Bush’s steel tariffs in 2002 didn’t crush the economy— but they certainly didn't help
George W. Bush said in 2002 that steel tariffs he had imposed had done their job, giving the industry the “breathing space” it needed to restructure. In private, advisers were much more negative.
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WASHINGTON—In 2002, with congressional midterm elections coming up, George W. Bush imposed steel tariffs kind of like the ones Donald Trump says he will impose in advance of this year’s mid-terms.
They weren’t an economic catastrophe. But they didn’t work especially well, economically or politically.
After blowback from U.S. businesses, retaliation threats from Europe and a World Trade Organization ruling deeming the tariffs illegal, Bush cancelled the tariffs after just 21 months.
He said they had done their job, giving the industry the “breathing space” it needed to restructure. In private, advisers were much more negative.
“Key administration officials,” the Washington Post reported, “have concluded that Bush’s order has turned into a debacle.”
Bush’s tariffs were much narrower than the ones Trump says are coming.
Trump said Thursday that he would impose a 25 per cent tariff on steel, 10 per cent on aluminum. He told industry executives that he did not plan to exempt any country.
Bush, conversely, exempted Canada, Mexico, Jordan, Israel and more than 75 developing countries. He did not put tariffs on aluminum. He imposed different tariff levels on different steel products, and they decreased over time. The tariff on “flat” steel products was planned to drop from 30 per cent down to 24 per cent and then 18 per cent.
And Bush imposed the tariffs in a traditional manner that forced countries to get WTO permission to retaliate. Because Trump plans to impose his tariffs under an obscure “national security” exemption, retaliation might happen immediately this time.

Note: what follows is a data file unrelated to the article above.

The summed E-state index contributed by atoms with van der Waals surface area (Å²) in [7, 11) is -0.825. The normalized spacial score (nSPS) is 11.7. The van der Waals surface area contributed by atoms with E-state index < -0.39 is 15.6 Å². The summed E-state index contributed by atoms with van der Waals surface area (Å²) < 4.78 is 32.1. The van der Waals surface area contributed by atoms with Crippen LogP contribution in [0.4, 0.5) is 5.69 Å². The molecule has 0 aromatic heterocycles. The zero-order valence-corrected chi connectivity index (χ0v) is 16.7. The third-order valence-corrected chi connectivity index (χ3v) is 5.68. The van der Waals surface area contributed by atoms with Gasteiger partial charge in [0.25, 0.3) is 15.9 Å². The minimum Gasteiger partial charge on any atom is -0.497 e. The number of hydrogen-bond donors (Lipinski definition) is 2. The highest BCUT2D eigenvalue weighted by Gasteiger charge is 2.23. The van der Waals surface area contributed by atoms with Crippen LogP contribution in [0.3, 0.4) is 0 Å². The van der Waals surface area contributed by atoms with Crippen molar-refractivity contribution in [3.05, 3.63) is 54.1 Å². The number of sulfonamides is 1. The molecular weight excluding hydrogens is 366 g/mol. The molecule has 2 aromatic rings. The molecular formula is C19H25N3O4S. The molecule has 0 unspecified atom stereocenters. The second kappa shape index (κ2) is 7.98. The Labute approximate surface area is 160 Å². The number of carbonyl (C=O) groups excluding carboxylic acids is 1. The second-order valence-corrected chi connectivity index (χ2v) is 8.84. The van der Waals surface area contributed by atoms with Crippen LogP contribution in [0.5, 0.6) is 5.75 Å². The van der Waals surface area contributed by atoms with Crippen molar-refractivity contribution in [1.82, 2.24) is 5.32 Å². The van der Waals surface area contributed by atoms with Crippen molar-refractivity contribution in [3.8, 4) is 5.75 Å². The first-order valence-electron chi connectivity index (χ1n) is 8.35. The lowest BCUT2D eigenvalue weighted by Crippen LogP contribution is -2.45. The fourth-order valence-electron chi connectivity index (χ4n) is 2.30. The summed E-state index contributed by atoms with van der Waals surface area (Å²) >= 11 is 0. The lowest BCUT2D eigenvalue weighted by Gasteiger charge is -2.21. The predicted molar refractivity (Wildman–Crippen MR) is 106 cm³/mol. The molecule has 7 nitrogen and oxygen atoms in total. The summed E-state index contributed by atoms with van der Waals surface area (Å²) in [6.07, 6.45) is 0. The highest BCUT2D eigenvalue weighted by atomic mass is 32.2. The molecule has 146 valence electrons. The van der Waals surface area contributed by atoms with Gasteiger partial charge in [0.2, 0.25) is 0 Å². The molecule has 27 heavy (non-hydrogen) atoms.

Analysts have a difficult time pinpointing the impact of tariffs, since other factors affect the economy at the same time. But by most accounts, the short-lived Bush tariffs did not have a massive overall impact. A 2003 study by the U.S. International Trade Commission found that losses created by the tariffs exceeded the tariff revenue by $30 million (U.S.) annually, a paltry amount.
A study funded by steel producers that supported the tariffs found that the tariffs brought back 16,000 steel jobs. A study funded by steel-consuming companies that opposed the tariff found that rising prices caused 200,000 job losses, concentrated in the metal manufacturing, machinery and transportation equipment sectors, though it noted that it was not clear how much of the price increases were caused by he tariffs.
Gary Hufbauer, a trade expert at the Peterson Institute for International Economics who opposed the tariffs, said then that both figures were exaggerated. In 2003, he estimated losses in steel-consuming industries at a maximum of 43,000 jobs.
Looking at the economy as a whole, Hufbauer said Friday, “the magnitude of the use of steel in the country and the magnitude of the kind of retaliation is just too small to count very much.” He said he would not expect significant widespread price increases even with Trump’s broader tariffs: “It creates more an inflationary mood,” he said, “but in direct inflationary effect, it’s just very, very small.”
The biggest political challenge for Bush was the fury of the steel-consuming companies that were confronted with price hikes. The increases varied, but they exceeded 30 per cent for some steel products. The Wall Street Journal reported in September 2002: “The U.S. price for hot-rolled steel, a basic item that bears a 30 per cent tariff, has jumped to around $350 a ton from $210 late last year.”
The chief executive of one auto parts manufacturer, who said the tariffs had cost his company $200,000 per month, told the Journal he wrote the Republican Party an angry note instead of the campaign donation the party had requested: “I don’t have any money to contribute because of the exorbitant cost of steel as a result of the Bush tariffs.”
Furious lobbying from such firms and from countries led Bush to create a series of additional exemptions after he announced the tariffs. Australia won a belated exemption for about 85 per cent of its exports. By six months after Bush’s announcement, the Journal reported, “about 25 per cent of the 13 million tons of imports originally hit by the duties now are exempt.”
The price increases did make it economical for some steel producers to revive shuttered mills, the Journal reported, though some of the firms kept losing money. The Alliance for American Manufacturing, which supports Trump’s tariffs, says Bush’s tariffs “gave the domestic steel industry room to stabilize, restructure, and consolidate — reducing production costs and increasing productivity without negatively affecting the economy at large.”
Critics respond that the industry obviously remained troubled afterward.
“It gave a little temporary relief, not very much, for not much time. I don’t think it was the salvation,” Hufbauer said.